top of page


Policy statement

Little Rockets Childcare believes that children flourish best when their personal, social and emotional needs are met and where there are clear and developmentally appropriate expectations for their behaviour.

Children need to learn to consider the views and feelings, needs and rights, of others and the impact that their behaviour has on people, places and objects.  This is a developmental task that requires support, encouragement, teaching and setting the correct example.


    Amanda Saunders and our SENCO’s have the overall responsibility for our programme for supporting issues concerning behaviour.  They:

1.    Keep themselves up-to-date with legislation, research and thinking on promoting positive behaviour and on handling children’s behaviour where it may require additional support;
2.    Will access relevant sources of expertise on promoting positive behaviour within the setting; and
3.    Checks that all staff have relevant in-service training on promoting positive behaviour.

    We recognise that codes for interacting with other people vary between cultures, and requires staff to be aware of, and respect, those used by members of the setting.
    We require all staff, volunteers and students to provide a positive model of behaviour by treating children, parents and one another with friendliness, care and courtesy.
    We familiarise new staff and volunteers with the setting’s behaviour policy and it’s guidelines for behaviour
    We expect all members of our setting – children, parents, staff, volunteers and students – to keep to the guidelines, requiring these to be applied consistently.  
    We work in partnership with children’s parents.  Parents are regularly informed about their children’s behaviour by their key person or the Manager.  We work with parents to address recurring inconsiderate behaviour, using our observation records to help us to understand the cause, and to decide jointly on how to respond appropriately.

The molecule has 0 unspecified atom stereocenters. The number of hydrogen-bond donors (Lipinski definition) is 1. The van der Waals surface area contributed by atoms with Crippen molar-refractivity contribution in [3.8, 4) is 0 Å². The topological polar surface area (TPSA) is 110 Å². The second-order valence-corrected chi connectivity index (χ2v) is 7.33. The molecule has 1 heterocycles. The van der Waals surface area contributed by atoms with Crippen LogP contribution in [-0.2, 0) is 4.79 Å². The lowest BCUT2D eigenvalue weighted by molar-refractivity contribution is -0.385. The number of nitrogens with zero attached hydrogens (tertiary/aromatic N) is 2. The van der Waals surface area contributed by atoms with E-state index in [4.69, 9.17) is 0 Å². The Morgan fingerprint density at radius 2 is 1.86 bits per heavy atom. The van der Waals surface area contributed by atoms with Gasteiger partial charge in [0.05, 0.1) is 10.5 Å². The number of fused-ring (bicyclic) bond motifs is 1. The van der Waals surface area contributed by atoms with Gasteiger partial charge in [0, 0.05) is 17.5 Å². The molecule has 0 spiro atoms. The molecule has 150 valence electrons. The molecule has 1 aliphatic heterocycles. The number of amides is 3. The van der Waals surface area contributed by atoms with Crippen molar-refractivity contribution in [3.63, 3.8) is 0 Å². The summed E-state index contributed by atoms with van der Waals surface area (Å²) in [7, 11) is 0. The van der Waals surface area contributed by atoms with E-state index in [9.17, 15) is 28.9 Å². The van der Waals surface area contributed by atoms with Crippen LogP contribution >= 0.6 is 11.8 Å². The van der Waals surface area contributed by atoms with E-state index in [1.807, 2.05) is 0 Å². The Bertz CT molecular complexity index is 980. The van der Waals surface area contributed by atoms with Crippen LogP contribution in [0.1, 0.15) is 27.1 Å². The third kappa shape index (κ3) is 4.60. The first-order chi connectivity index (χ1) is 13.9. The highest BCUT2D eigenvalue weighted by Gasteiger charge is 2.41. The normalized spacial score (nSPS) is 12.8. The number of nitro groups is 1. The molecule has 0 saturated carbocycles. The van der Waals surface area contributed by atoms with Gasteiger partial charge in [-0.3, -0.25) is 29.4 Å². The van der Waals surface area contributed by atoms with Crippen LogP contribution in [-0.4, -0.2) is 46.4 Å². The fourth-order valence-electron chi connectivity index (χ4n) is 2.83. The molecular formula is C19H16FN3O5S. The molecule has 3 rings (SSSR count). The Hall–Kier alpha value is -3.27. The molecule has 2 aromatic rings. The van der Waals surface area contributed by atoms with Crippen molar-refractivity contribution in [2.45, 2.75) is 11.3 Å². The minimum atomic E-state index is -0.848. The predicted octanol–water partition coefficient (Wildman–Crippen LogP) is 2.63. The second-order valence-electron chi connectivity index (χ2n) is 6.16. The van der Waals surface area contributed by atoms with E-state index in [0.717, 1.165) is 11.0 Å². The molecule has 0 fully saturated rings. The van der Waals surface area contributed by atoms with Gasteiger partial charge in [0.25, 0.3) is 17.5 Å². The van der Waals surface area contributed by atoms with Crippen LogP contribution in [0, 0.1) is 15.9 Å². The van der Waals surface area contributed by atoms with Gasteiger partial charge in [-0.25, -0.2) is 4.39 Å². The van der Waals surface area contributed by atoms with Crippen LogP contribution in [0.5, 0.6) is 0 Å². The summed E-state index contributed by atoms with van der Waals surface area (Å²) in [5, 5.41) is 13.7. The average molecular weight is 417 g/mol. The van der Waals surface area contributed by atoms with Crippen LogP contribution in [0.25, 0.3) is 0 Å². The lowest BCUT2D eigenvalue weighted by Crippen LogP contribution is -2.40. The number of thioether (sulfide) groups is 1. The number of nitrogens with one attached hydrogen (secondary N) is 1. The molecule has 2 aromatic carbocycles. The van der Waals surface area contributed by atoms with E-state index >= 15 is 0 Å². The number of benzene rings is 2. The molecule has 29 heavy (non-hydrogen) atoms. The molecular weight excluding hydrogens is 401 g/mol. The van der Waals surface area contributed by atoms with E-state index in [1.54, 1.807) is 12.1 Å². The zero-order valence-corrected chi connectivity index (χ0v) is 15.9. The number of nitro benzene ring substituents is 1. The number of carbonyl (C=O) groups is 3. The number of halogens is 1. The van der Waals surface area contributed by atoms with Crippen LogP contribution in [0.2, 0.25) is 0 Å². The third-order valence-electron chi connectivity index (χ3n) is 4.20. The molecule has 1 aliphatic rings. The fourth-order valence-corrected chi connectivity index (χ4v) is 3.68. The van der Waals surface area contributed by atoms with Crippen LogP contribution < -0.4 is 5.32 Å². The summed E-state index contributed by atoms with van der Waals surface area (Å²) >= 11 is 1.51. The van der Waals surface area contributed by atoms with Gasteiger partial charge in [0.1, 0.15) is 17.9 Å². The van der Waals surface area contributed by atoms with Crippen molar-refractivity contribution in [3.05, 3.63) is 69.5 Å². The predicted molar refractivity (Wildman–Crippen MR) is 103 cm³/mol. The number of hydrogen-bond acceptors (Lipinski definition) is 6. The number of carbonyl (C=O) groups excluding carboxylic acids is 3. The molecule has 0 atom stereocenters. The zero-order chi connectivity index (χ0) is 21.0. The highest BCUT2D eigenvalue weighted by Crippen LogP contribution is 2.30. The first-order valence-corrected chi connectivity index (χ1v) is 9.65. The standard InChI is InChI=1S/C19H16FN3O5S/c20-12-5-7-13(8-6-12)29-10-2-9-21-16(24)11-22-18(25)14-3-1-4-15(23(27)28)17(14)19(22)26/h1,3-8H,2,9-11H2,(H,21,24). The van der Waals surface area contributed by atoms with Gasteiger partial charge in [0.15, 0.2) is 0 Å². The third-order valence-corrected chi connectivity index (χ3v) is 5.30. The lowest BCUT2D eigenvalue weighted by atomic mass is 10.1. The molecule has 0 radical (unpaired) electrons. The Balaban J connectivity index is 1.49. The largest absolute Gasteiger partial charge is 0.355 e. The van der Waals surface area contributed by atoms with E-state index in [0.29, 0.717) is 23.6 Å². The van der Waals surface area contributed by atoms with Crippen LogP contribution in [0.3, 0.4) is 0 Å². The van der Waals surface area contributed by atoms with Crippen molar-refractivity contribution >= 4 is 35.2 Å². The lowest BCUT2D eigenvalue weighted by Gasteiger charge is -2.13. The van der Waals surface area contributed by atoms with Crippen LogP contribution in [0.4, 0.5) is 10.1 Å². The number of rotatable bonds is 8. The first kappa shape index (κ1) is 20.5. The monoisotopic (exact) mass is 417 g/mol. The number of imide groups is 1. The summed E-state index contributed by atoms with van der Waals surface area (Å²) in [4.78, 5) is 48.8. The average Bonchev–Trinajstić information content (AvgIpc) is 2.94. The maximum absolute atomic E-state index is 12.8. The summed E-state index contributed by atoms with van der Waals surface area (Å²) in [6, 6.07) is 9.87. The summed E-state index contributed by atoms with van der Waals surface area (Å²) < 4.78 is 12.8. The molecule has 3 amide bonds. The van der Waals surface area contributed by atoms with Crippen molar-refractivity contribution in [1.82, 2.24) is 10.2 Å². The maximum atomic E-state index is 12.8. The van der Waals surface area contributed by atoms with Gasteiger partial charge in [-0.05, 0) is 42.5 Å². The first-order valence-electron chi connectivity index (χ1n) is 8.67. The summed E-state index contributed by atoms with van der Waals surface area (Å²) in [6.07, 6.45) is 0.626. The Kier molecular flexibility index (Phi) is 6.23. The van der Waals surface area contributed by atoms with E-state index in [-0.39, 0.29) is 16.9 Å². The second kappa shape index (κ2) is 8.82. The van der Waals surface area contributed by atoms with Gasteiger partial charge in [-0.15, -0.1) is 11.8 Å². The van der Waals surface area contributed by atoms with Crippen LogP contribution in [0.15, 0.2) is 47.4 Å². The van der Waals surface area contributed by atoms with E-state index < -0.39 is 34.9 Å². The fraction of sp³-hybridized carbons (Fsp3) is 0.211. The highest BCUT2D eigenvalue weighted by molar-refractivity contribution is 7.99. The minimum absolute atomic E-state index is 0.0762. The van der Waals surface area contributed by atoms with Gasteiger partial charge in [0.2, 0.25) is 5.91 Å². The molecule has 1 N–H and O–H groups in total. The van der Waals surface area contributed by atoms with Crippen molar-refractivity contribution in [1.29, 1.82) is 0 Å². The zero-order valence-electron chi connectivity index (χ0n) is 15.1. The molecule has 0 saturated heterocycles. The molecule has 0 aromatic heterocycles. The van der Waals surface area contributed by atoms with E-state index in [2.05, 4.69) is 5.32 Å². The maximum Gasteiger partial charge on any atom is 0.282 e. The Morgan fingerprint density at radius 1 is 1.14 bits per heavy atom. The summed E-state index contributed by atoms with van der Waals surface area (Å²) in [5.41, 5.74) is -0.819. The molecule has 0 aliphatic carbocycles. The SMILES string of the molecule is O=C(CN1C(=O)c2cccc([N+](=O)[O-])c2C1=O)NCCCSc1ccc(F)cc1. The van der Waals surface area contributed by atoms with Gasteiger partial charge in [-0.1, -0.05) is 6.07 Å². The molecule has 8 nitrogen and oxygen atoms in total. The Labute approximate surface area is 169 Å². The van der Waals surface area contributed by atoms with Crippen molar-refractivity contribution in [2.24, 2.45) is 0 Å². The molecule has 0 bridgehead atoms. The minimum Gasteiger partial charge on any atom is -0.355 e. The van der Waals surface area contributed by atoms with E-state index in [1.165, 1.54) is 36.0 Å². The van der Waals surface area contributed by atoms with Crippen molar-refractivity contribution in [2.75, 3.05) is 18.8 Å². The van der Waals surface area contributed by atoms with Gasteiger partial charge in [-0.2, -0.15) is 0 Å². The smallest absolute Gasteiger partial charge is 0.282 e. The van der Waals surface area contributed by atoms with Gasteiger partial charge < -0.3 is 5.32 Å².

Strategies with children who engage in inconsiderate behaviour

    We require all staff, volunteers and students to use positive strategies for handling any inconsiderate behaviour, by helping children find solutions in ways which are appropriate for the children’s ages and stages of development.  Such solutions might include, for example, acknowledgement of feelings, explanation as to what was not acceptable, and supporting children to gain control of their feelings so that they can learn a more appropriate response.
    We ensure that there are enough popular toys and resources and sufficient activities available so that children are meaningfully occupied, without the need for unnecessary conflict over sharing and waiting for turns.
    We acknowledge considerate behaviour such as kindness and willingness to share.
    We support each child in developing self-esteem, confidence and feelings of competence.
    We support each child in developing a sense of belonging in our group, so that they feel valued and welcome.
    We avoid creating situations in which children receive adult attention, only in return for inconsiderate behaviour.
    When children behave in inconsiderate ways, we help them to understand the outcomes of their action and support them in learning how to cope more appropriately.
    We never use physical punishment, such as smacking or shaking.  Children are never threatened with these.
    We do not use techniques intended to humiliate individual children.
    We use physical restraint, such as holding, only to prevent physical injury children or adults and/or serious damage to property.
    Details of such an event (what happened, what action was taken and by whom, and the names of witnesses) are brought to the attention of the Manager, and are recorded in the incident file.  The child’s parent is informed on the same day.
    In cases of serious misbehaviour, such as racial or other abuse, we make clear immediately the unacceptability of the behaviour and attitudes, by means of explanations rather than personal blame.
    We do not shout or raise our voices in a threatening way in order to respond to children’s inconsiderate behaviour.
    If children hurt each other by kicking, pinching, biting etc they are sat quietly with a member of staff and given quiet time to reflect on their actions and feelings, and how the child they have hurt might feel.

If children display repeated disruptive behaviour then the parents will be informed and we will try to work in partnership with parents to overcome the pattern of behaviour. If a child is at Little Rockets and they are constantly hurting other children and or staff then the child will be given 3 chances to sit out and calm down, if the child’s behaviour continues to be unmanageable then the child’s parents will be contacted and they will be sent home for the remainder of that session.  If the behaviour is considered to be dangerous to the other children or cause damage to Little Rockets property or cause distress to the other children or staff, then the child will be referred to enable Little Rockets to get professional support and advice. In some circumstances it may be necessary to exclude the child until additional support can be put in place, although this will be avoided where possible.